Pensions

TV licence changes could mean billions of pounds in unclaimed benefits for the over-75s

Pensioners in the UK could get billions of pounds in unclaimed benefits due to changes in free TV licenses

Pensioners could be set to collect billions of pounds in unclaimed benefits due to the changes to how free TV licenses work.

Under the BBC’s new rules, only over-75s who receive a benefit called pension credit will continue getting a free licence.

But Government figures show that only 40 per cent of the people who are eligible for this actually claim it.

Since the public outcry over the BBC’s decision to means test licences – people are becoming more aware of what pension credit is and how to apply for it.

Age UK says it has be “inundated” with calls from over-75s asking for help applying for pension credit in the past couple of weeks. The charity is running a petition to get the licencing decision overturned – which has already got over half a million signatures.

Recent figures from DWP suggest that there are around 650,000 households that should be getting the benefit but haven’t signed up.

Given a colour TV licence costs £154.50 – that means if everybody who is eligible applied, the BBC could end up receiving over £100million less in fees than expected.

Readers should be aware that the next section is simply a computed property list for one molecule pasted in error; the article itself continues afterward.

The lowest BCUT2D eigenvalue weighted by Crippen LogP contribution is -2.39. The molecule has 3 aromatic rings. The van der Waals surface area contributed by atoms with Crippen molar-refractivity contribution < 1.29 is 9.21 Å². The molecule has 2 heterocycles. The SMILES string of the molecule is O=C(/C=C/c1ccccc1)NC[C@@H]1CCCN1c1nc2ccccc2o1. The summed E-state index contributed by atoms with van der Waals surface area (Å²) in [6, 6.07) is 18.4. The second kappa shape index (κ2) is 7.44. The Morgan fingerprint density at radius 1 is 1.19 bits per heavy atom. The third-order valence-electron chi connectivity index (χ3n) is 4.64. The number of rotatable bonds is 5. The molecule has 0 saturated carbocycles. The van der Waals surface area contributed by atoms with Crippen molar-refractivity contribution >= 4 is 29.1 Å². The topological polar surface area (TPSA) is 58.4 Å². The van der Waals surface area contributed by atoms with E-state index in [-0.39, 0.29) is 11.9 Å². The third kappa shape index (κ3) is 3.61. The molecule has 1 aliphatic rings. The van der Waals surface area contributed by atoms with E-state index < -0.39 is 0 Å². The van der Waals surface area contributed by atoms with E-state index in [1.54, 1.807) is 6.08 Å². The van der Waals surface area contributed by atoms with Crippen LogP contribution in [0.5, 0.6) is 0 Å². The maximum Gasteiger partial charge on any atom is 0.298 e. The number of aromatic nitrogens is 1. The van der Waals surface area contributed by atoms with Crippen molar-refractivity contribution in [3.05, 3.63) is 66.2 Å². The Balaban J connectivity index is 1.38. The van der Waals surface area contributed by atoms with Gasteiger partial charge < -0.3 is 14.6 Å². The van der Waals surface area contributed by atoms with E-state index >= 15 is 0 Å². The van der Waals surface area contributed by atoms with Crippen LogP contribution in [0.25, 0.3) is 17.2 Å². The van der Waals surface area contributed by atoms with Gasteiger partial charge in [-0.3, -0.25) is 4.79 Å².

But the government is likely to end up even further out of pocket. This is because pension credit isn’t just used to get a free TV licence. Its main function is to support lower-income pensioners throughout retirement.

To do this, the benefit guarantees that over-75s will receive a minimum income each week – £167.25 if someone is single and £255.25 for couples.

Moreover, Pensions Credit recipients usually don’t have to pay council tax, they get free dental treatment, they’re often eligible for housing benefit and get cold winter payments when the temperature drops.

They may also get discounts on utility bills through the Warm Home Discount scheme – a one off £140 discount paid from the government to the electricity supplier.

Because take up of pension credit is so low, the government isn’t having to pay out lots of these benefits.

If the 40 per cent of over-75s who have not been claiming pension credit start doing so, the government could find itself paying billions of pounds.

For instance, one week of cold weather alone between November and March could cost the Treasury an extra £16.35million.

Charity director at Age UK, Caroline Abrahams said that ever since the BBC announced its decision to means test the free TV licence from June 2020 they have been inundated at Age UK with phone calls, emails and petition sign ups, to the extent that their IT has sometimes struggled to cope.

According to official Government figures [650,000 people] don’t claim the Pension Credit which is their due, two in five of all those eligible. As a result the Government pockets £3.5 billion a year – a sum that would fund a free TV licence for every 75 year old more than four times over, she said.

Helen Morrissey, pension specialist at Royal London, added that Pension Credit is designed to help the very poorest of pensioners and yet figures show many are yet to claim it.

She said that this money could have a significant impact on these peoples’ standard of living and acts as a gateway to a host of other benefits.

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